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As in other catch-up countries inflation is likely to stay high going forward due to nominal convergence. To better cope with the risk of a too rapid pick up of wages, three main areas for improvement are discussed in this chapter.
Angel Gurría shares his views about issues on the 2009 Davos agenda. Beyond short-term expediency, politicians must figure out how to set a long-term course for the global economy. Along with more effective regulation, we need fairer social policies and an end to the bottlenecks that block competition and innovation and hamper sustainable growth. We must also find ways for governments to exit from their massive emergency interventions
Unemployment in South Africa is extremely high and unevenly distributed, being concentrated among young less skilled blacks.
Mr. Gurría underlined that business ethics should be at the center of any new road-map for the global economy. Markets should not only be more stable, but morally acceptable as well. He said that it is time to reunite ethics and economics through a solid, transparent and updated set of rules.
The 2nd OECD-Southeast Asia Regional Forum will be held in Thailand on 27-28 April 2009. Drawing on bilateral discussions with several countries in the region and identifying areas of common interest, the OECD proposes the theme of Enhancing Competitiveness through Regional Integration.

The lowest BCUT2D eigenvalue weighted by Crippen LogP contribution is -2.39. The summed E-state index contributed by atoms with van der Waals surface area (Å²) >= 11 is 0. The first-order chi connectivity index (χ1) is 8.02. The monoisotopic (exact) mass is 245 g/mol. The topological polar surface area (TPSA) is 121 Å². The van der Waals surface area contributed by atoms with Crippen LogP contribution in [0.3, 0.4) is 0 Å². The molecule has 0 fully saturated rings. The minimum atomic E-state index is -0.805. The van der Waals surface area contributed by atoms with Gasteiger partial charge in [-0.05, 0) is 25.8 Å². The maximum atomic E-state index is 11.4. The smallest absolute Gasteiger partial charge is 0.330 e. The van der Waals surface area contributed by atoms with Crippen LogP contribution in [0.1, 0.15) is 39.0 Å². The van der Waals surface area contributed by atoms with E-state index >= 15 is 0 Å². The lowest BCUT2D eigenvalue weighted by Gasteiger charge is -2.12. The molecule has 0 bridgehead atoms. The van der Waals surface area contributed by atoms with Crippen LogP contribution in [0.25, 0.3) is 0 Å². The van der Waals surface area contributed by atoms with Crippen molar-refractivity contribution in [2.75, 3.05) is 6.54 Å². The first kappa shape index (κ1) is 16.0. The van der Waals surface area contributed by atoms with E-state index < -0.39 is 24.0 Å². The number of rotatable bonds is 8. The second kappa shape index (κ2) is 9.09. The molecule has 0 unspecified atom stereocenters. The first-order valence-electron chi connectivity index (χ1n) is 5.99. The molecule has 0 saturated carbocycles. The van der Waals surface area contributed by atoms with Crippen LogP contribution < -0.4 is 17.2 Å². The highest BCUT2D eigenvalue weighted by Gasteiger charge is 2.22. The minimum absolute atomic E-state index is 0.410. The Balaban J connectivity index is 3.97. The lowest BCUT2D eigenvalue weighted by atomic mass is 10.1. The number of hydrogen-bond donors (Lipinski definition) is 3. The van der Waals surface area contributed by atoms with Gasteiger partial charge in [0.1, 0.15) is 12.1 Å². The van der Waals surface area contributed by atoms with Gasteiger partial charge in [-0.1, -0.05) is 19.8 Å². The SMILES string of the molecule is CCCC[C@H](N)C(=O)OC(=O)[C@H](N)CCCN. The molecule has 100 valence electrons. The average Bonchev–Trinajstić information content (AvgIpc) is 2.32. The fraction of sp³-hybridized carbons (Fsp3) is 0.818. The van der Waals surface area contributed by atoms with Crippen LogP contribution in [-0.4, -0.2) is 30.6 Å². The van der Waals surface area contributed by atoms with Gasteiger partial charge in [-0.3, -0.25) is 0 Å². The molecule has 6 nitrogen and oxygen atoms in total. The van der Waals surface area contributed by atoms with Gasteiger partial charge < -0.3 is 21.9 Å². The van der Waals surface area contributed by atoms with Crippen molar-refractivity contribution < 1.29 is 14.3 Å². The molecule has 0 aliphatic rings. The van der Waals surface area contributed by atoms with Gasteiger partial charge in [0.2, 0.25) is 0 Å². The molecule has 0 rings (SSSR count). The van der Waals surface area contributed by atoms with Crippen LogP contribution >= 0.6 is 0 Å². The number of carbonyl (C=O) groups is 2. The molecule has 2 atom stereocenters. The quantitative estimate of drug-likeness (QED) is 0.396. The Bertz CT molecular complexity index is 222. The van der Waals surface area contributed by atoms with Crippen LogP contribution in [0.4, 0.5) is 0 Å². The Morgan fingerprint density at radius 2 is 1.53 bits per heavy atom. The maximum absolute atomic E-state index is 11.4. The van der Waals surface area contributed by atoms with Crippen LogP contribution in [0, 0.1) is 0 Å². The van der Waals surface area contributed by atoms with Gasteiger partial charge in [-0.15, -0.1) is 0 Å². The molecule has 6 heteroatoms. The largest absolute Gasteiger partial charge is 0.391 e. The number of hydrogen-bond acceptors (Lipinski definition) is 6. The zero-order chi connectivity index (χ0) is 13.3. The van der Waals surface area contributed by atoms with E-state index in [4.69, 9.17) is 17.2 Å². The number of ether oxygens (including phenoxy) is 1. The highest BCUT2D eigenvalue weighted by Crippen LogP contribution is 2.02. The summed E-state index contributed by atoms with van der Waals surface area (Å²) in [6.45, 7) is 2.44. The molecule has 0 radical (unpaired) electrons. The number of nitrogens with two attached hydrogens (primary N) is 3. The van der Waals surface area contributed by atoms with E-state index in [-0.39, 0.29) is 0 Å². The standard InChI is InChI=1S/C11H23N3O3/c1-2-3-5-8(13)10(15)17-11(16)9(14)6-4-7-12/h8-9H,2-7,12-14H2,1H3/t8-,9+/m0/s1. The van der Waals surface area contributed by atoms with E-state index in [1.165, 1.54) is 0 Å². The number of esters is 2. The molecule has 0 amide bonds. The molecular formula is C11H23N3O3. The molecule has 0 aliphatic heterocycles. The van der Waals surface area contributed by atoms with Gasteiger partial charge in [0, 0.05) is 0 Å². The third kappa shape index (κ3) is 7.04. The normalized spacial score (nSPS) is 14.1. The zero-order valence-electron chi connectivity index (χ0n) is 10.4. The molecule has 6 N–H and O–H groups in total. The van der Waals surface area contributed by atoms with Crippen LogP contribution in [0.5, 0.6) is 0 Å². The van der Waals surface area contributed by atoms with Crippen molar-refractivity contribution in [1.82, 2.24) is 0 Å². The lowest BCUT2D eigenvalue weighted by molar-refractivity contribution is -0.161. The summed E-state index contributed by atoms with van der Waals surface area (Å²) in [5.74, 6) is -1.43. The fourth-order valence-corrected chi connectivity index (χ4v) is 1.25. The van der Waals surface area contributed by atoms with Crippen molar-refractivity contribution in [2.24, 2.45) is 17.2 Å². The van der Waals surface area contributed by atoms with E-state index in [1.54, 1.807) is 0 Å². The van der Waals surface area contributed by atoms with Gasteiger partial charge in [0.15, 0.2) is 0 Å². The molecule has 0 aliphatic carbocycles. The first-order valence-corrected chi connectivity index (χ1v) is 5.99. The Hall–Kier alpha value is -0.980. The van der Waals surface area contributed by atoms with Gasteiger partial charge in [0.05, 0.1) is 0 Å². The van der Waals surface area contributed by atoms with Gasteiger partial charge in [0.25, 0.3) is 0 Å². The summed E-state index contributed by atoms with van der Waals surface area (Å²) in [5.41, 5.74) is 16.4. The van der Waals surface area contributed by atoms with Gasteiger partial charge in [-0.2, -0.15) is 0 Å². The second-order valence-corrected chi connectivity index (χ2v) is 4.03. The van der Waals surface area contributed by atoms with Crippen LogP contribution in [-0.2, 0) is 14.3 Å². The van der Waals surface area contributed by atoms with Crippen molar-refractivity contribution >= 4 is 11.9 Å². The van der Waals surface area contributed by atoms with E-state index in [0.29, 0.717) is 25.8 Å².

Financial integration and development raise the likelihood of cross-border financial contagion. Further improvements are needed to European regulatory and supervisory frameworks to ensure financial stability.
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While there is no presumption of per se illegality of structural links between competitors, minority shareholdings and interlocking directorates can have negative effects on competition depending on the circumstances, either by reducing the individual incentives to compete or by facilitating collusion.
In OECD countries, merger review rules are most frequently used to examine the competitive effects of minority shareholdings. However,
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OECD Chief Economist, Klaus Schmidt-Hebbel's presentation on 18 November, 2008 at the OECD-World Bank joint conference on innovation and sustainable growth in a globalized world.
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The world is rapidly transforming and a number of dynamic emerging economies,including South Africa, have become major players and trading partners with the members of the Organisation for Economic Co-operation and Development(OECD). In this context, the OECD Members have recognised the need for theOrganisation to become more open and relevant in order to realise its strategicgoal of becoming an important hub for dialogue on globally
This working paper suggests that establishing stronger vertical separation between network access provision and potentially competitive services will be the main challenge for Germany going forward.